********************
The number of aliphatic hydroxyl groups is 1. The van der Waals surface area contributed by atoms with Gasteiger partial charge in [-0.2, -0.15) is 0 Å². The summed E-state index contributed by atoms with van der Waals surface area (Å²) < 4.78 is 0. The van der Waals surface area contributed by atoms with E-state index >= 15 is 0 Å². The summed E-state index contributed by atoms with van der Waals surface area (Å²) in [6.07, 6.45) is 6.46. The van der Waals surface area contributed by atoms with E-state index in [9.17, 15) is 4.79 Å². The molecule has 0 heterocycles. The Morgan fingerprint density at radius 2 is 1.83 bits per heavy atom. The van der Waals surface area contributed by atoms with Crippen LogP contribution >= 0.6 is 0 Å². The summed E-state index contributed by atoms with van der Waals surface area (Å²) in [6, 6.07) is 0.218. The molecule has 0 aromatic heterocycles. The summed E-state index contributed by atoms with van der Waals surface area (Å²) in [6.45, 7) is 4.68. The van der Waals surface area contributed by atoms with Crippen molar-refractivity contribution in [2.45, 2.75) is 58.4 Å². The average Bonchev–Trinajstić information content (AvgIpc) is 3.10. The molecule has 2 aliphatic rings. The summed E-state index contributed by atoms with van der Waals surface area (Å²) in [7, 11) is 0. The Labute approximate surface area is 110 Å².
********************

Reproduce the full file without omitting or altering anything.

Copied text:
The number of aliphatic hydroxyl groups is 1. The van der Waals surface area contributed by atoms with Gasteiger partial charge in [-0.2, -0.15) is 0 Å². The summed E-state index contributed by atoms with van der Waals surface area (Å²) < 4.78 is 0. The van der Waals surface area contributed by atoms with E-state index >= 15 is 0 Å². The summed E-state index contributed by atoms with van der Waals surface area (Å²) in [6.07, 6.45) is 6.46. The van der Waals surface area contributed by atoms with E-state index in [9.17, 15) is 4.79 Å². The molecule has 0 heterocycles. The Morgan fingerprint density at radius 2 is 1.83 bits per heavy atom. The van der Waals surface area contributed by atoms with Crippen LogP contribution >= 0.6 is 0 Å². The summed E-state index contributed by atoms with van der Waals surface area (Å²) in [6, 6.07) is 0.218. The molecule has 0 aromatic heterocycles. The summed E-state index contributed by atoms with van der Waals surface area (Å²) in [6.45, 7) is 4.68. The van der Waals surface area contributed by atoms with Crippen molar-refractivity contribution in [2.45, 2.75) is 58.4 Å². The average Bonchev–Trinajstić information content (AvgIpc) is 3.10. The molecule has 2 aliphatic rings. The summed E-state index contributed by atoms with van der Waals surface area (Å²) in [7, 11) is 0. The Labute approximate surface area is 110 Å².